Report:Used Car Prices Increase in October

Chris Teague | Nov 16, 2021

It’s no secret that the auto market has been in uncharted waters in 2021. The COVID-19 pandemic and microchip shortages have thrown major kinks into supply chains worldwide, making it difficult for automakers’ production lines to keep pace with buyer demand. Fewer new cars mean that people turn to used cars, and the increase in demand drives prices skyward. How high? J.D. Power’s Used Vehicle Price Index finds almost universally strong growth in October.

Used Car Lot

The October 2021 Used Vehicle Price Index shows an increase in used-car prices for the month, marking the first time in 25 years prices have climbed from September to October. As J.D. Power notes, used-vehicle prices typically cool off with the weather in the fall, but disruptions in the new-vehicle market have led buyers and dealers to fall back on used vehicles to fill the gap. An increase in demand has led to increased prices—to the tune of 37 percent higher in October 2021 than in 2020. Prices are projected to remain stout through 2022.

Nearly every part of the auto market saw price increases from September to October 2021 as well. Midsize cars and compact SUVs led the way for mass-market vehicles, with growth rates of 4.5 and 4.2 percent, respectively. On the premium side, compact SUV pricing grew by 5.4 percent, and compact car prices increased by 4.5 percent. The only two segments to experience a slight cooling off were midsize pickups on the mass-market side and large cars on the premium side. Wholesale prices showed significant increases year-over-year, with segments such as small cars seeing over 50-percent jumps in pricing.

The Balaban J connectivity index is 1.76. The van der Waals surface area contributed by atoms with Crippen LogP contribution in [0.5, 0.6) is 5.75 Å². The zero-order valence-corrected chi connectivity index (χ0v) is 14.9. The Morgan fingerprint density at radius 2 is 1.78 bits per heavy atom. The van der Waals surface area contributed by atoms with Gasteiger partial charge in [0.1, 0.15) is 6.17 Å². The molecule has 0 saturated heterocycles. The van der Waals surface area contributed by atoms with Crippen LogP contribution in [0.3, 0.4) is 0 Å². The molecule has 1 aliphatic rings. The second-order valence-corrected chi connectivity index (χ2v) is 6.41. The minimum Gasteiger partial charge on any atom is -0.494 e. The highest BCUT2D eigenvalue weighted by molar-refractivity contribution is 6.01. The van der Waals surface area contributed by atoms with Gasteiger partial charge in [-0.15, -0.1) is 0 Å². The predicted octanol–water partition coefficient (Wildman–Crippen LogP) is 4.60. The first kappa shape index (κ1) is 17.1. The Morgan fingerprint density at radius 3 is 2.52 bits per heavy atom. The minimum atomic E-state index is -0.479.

J.D. Power attributes the strong growth in car prices to various factors, including higher fuel prices, which typically drive demand for smaller, more fuel-efficient vehicles. Younger drivers also gravitate toward cars over SUVs and pickups because of their relative affordability.

ALG, a division of J.D. Power, forecasts that new-vehicle supply will finally overtake demand by 2025. The shift should bring back more substantial incentives and discount programs, and the return of inventory will help move more used cars into the market as people have choices on new dealers’ lots. In the meantime, ALG finds that the current situation, where demand far outstrips supply, allows dealers to draw extreme profit margins out of historically low sales volumes.

J.D. Power is the source of information for this article. It was accurate on November 16, 2021, but it may have changed since that date.

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